January 21, 2013
Accept my deepest appreciation for sending me a copy of your account of Walden Two. It has been a while since I have read a truly fascinating book, but that fast has thankfully been broken. Please take no offense at this, but I opened this work dead set on finding flaws, and while I certainly found some, I both thoroughly enjoyed your work and found it instructive on a variety of issues. As much as I wished it otherwise at first, your community is certainly plausible, even if not compellingly so.
Education today is a sad sham. Whatever driving force it may have possessed is long vanished and its current movement is more a matter of inertia than intent. We do it because that is what is done; the act has become its own justification. Our curriculum is not designed to provide useful skills for life, or to create independent learners, but rather is imposed from a far away capitol uniformly across all youth to discover who is following the curriculum best. But that is not a justification of what we teach, merely a sad bureaucratic tool used to measure "success." But again, higher numbers are pointless until the curriculum is justified. Teaching them more useless trivia is no better than less useless trivia.
As you have heard, I am currently outside of the professional education industry right now and working in a meat cutting shop. The folks I work with are not only proud of their job and financially secure, they achieved it without a college degree and in some cases without finishing high school. Within the school walls, such a career is not only not presented as a useful trade, but is often deployed as a specter to those not involved enough in the book learning. I yield to nobody in my love of academics, but such a snobbish attitude is not only detrimental to less academic youths (being treated as second class) but is detrimental to society at large. Jobs are sent overseas for a reason; often the skills are over there but not here.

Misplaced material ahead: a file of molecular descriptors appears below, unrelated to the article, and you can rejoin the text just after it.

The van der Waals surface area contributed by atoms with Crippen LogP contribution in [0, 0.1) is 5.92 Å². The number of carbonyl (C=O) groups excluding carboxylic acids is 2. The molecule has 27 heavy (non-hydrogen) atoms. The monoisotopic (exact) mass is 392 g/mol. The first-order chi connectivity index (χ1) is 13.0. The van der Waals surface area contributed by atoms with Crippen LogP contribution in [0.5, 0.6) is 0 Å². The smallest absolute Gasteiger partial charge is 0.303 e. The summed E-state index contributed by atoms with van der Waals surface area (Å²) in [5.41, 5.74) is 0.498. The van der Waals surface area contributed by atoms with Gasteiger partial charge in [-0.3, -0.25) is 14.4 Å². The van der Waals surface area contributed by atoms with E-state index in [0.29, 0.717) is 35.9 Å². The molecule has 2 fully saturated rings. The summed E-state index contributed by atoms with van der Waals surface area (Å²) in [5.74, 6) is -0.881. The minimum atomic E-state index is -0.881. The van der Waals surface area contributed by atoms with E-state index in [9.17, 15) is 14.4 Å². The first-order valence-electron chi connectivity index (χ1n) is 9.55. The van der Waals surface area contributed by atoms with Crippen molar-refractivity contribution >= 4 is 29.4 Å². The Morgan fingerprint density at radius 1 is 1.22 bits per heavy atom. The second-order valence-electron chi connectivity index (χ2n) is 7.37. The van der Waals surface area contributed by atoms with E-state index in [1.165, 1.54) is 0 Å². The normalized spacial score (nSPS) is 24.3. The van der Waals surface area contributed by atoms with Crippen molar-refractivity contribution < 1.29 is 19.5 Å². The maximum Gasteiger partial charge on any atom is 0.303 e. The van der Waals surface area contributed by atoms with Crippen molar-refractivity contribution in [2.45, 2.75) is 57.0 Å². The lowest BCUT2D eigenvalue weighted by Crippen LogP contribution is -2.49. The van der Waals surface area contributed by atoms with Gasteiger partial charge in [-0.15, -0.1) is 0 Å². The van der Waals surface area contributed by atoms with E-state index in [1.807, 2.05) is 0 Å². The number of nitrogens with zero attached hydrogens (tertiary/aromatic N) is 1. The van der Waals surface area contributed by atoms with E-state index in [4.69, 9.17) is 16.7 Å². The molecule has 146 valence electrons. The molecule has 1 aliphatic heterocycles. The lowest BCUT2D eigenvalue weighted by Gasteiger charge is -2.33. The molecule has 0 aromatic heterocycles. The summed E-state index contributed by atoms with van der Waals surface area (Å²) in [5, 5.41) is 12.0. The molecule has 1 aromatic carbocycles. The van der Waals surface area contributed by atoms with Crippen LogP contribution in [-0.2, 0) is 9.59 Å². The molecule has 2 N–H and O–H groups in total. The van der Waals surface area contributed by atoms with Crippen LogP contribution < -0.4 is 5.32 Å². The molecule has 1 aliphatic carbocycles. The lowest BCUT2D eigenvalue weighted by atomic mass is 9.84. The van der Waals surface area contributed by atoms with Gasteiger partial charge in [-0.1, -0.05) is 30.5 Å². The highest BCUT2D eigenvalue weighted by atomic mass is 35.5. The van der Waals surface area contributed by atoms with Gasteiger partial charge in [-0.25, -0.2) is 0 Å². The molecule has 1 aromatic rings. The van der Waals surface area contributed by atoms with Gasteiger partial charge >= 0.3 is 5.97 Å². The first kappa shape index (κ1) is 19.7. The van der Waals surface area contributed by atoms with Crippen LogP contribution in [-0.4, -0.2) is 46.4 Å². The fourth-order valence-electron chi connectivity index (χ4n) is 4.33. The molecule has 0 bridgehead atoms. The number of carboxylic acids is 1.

If this tide of centralization could be rolled back, it would be nice to see local education flex to the interests and talents of students rather than make futile attempts to bend students to a set way of teaching. Provide the basics of math and reading, but there is no justification for demanding every youth learn Shakespeare. None. If a student is interested in mechanics or butchering, don't deride them; encourage them, and hook them up with those possessing the skills and willingness to teach them! Let them learn not only the trade but the habits of reliability! We may not be able to recreate your utopia here, but that alone would greatly improve our culture and society. So many youths spend 12 years in school hearing they are inferior to the book worm and having their own talents trampled down and despised. How can anyone be surprised that this recipe brews social disorder?
While being praised, the academically superior are equally done a disservice. As you rightly notice, not everyone can learn any particular skill, but our quantified system requires teachers to do just that. Their emphasis naturally falls on the struggling to get them to pass the state tests, which increasingly is the measure of the teacher's worth. The gifted students are ignored and their potential atrophies. I envy both your youths and teachers in Walden Two.